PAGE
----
Located between Rangeley and Mooselookmeguntic Lakes, the 1,873-acre Bald Mountain Public Reserve features a challenging, but rewarding 1-mile hike to a summit observation tower with panoramic views of the surrounding lakes and mountains.
Located in the heart of Maine’s High Peaks Region, 12,046-acre Crocker Mountain Public Land includes a 10-mile segment of the Appalachian Trail. The property’s mountainous terrain and secluded ponds are enjoyed by hikers, hunters, fishermen, and snowmobilers.
Located in western Franklin County, the Rangeley Lakes Heritage Trust’s Cupsuptic Lake Park and Campground offers lakeside camping, swimming, canoeing, hiking, hunting and fishing opportunities. The 125-acre park, which includes more than two miles of short front on scenic Cupsuptic Lake, is also a great place for picnicking and wildlife observation.
Located in western Maine, this 512-acre Rangeley Lakes Heritage Trust preserve features a spectacular vista that is identified on virtually every map, tour guide, brochure and website that focuses on the region. It includes a portion of the Appalachian Trail and magnificent views.
Hunter Cove is home to 276 acres of conservation land held by Rangeley Lakes Heritage Trust. The cove and its surrounding lands offer diverse recreational opportunities, including: canoeing, kayaking, hiking, wildlife watching, snowshoeing, cross-country skiing, fishing, and snowmobiling.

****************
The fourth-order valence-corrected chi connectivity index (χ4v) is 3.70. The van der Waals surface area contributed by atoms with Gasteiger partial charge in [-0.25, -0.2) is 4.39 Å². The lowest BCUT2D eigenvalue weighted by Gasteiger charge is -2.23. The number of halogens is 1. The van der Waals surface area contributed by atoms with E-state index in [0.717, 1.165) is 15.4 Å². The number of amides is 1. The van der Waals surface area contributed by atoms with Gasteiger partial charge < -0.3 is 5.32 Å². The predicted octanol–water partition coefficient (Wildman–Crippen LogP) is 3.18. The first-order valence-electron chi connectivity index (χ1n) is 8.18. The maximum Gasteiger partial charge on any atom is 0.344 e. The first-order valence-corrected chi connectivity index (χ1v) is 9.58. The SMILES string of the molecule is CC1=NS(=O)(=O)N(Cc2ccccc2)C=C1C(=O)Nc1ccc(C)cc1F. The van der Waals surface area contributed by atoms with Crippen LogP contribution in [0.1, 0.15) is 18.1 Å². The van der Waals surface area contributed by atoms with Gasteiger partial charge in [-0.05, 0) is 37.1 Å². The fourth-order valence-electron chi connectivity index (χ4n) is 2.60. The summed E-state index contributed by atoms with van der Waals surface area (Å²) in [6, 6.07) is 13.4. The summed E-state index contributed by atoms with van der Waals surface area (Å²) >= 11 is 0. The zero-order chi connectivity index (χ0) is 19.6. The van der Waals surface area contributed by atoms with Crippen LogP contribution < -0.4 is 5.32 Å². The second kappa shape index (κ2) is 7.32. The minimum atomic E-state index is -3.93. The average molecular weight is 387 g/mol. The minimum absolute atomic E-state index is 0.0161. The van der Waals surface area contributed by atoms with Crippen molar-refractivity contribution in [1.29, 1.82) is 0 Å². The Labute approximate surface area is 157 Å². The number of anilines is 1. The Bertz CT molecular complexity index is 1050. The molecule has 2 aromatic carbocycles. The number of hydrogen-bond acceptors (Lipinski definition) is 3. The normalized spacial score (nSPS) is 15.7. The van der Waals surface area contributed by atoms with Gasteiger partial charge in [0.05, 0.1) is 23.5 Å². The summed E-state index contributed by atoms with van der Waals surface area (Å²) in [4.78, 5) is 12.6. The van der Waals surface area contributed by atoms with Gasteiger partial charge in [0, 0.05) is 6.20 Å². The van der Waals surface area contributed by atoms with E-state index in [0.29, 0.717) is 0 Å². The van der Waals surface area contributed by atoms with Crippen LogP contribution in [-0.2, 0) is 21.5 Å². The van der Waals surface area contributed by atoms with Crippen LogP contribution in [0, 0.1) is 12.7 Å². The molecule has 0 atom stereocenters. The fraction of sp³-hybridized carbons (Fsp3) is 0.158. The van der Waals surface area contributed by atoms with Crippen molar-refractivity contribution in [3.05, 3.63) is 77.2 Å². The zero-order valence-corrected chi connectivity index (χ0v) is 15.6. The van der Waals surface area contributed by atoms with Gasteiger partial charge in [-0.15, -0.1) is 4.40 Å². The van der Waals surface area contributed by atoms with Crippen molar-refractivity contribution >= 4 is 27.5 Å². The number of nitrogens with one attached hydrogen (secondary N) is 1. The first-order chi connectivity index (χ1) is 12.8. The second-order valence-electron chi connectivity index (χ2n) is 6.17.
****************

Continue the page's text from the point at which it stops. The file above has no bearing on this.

Located in Western Maine’s High Peak region, Mount Abraham rises 4,049 feet above sea level to a barren rocky summit that features dramatic views. This 6,317-acre public reserve features a challenging hiking trail which eventually connects to the Appalachian Trail.
Located in Franklin County, Orbeton Stream is in the heart of Maine’s High Peaks Region. This working forest easement ensures a continued source of sustainably managed and certified wood products, while guaranteeing public access for outdoor recreational activities.
The 150-acre Rangeley River Preserve includes a popular snowmobile trail that connects riders to the village of Oquossoc, while an easy one-mile hiking trail runs the length of the property, leading visitors to prime fishing spots and streamside picnic tables.
Located between Lower Richardson and Umbagog Lakes, the Rapid River features 3.5 miles of nearly continuous Class III-IV rapids, making it one of Maine’s most spectacular whitewater rivers. The Rapid River also lures anglers in search of brook trout and landlocked salmon.
The Whistle Stop Trail winds 14 miles through the scenic hills of Western Maine, connecting the towns of Jay and Farmington. This mostly gravel surfaced trail is open year round for multiple uses, and offers beautiful views of the region’s rolling farmland landscape.